This paper discusses a challenge for many views of the value of meaning in life. According to these views, meaning is a distinct kind of final value of lives. The challenge is to explain how meaning could be both a kind of final value and distinct from other kinds, such as well-being or virtue. The paper argues in favour of one way of responding to this challenge, which is to accept that the value of meaning in life is purely instrumental.
This paper distinguishes three conceptions of group-based reasons: reasons to play one’s part in some pattern of action that the members of some group could perform, because of the good features of the pattern. According to the agency-first conception, there are no group-based reasons in cases where the relevant group is not or would not be itself an agent. According to the behaviour-first conception, what matters is that the other members of the group would play their parts in the relevant pattern, not whether they would have the cooperative intentional states constitutive of group agency in doing so. The paper argues against these conceptions and in favour of the powers-first conception, according to which what matters is that the members of the group have practically relevant powers.
Surveys discussion of hybrid theories of well-being, and suggests some new directions. Sam Wren-Lewis interviews me about this at his excellent well-being blog.
(2013) The Common Structure of Kantianism and Act Utilitarianism. Utilitas, 25:2, 246-265. DOI: 10.1017/S0953820812000489
Claims that Kantianism, Act Utilitarianism, and other important ethical views are profitably understood as theories of pattern-based reasons, and thus as sharing a common structure. Discusses related proposals, such as the Consequentializing Idea and Michael Ridge’s Consequentialist Kantianism. Copyright Cambridge University Press. Available at Cambridge Journals Online.
Criticises the tripartite classification of theories of welfare (as hedonist, desire theory, or objective list theory) and suggests an alternative typology of theories. Published as Open Access.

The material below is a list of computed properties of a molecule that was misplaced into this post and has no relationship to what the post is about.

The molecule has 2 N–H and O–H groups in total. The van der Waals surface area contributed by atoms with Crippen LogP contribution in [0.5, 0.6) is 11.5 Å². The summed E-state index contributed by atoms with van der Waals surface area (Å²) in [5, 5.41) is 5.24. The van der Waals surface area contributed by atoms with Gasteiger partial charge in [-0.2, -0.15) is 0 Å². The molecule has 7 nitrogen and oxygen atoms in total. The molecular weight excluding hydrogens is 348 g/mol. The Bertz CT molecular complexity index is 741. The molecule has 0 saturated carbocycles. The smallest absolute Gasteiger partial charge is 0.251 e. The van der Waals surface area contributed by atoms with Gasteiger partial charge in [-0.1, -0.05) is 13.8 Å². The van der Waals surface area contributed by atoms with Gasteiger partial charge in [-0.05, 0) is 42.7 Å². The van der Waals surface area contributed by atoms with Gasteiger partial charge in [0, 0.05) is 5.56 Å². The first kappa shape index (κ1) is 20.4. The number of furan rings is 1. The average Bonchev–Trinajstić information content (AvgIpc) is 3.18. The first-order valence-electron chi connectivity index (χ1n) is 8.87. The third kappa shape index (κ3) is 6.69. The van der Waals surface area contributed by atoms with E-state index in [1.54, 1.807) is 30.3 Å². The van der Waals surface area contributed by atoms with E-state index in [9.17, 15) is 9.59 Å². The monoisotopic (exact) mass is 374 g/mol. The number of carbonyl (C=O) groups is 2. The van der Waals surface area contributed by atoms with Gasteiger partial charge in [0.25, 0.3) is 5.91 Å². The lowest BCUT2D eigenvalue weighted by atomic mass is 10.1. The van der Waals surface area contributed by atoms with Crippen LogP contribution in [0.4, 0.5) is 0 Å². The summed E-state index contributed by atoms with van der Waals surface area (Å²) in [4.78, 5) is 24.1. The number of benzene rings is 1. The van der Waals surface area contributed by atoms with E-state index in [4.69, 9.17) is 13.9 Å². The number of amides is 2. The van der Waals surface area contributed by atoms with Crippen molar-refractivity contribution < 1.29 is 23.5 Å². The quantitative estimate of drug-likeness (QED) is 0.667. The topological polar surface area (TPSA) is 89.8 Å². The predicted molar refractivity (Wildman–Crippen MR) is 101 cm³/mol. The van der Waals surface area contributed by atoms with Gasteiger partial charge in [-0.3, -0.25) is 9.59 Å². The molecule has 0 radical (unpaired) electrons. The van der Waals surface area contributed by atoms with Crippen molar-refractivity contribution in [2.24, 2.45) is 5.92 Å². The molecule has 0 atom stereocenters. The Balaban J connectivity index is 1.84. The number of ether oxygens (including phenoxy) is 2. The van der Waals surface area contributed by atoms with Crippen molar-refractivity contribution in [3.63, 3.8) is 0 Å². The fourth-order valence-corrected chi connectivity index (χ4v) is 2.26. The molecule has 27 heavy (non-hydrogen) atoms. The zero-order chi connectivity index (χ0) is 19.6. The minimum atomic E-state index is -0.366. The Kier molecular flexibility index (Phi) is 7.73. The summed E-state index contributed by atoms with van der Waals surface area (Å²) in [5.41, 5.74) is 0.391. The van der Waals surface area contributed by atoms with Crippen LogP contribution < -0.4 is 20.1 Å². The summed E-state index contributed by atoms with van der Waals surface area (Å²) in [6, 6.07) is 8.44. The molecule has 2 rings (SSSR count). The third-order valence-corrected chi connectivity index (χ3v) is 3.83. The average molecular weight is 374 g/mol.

Examines the idea of an extended unit of action, or of pattern-based reasons, as it is used in four contexts in which rationality is discussed. The final publication is available at www.springerlink.com
Discusses Bernard Williams’ famous case of Jim. The paper argues that if we wish to explain Jim’s reason not to shoot we should not focus on Jim’s relationship with his own projects or commitments. Instead we should shift attention to Pedro, and on how what he could do matters for Jim’s reasons.
Argues (1) that the debate between actualists and possibilists in deontic logic distorts what is really at issue, and (2) that reframing the debate as being about reasons strongly suggests that those with possibilist sympathies should adopt more moderate claims. Not, as some seem to have thought, a defence of actualism.
Claims that compliance-based forms of Rule Consequentialism are properly understood as theories of pattern-based reasons, but that this leaves them open to a new objection, based on their implicit claims about the interaction of pattern-based and act-based reasons. The published version is available at www.springerlink.com
A survey, in the ‘Recent Work’ series.
This is a very early version of my ideas on pattern-based reasons. My views have since changed.
Argues that G.A. Cohen’s critique of the incentives argument for inequality has significance for ideal theory generally, and that it survives the basic structure objection.
Attempts to clarify the concept of acquiescence and discuss its ethical significance. Discusses its relationship to coercion and duress.
Reprint of (1998).
Discusses different ways of connecting the concepts of responsibility and justice, and examines the merits of different possible interpretations of their connection in Rawls’s work.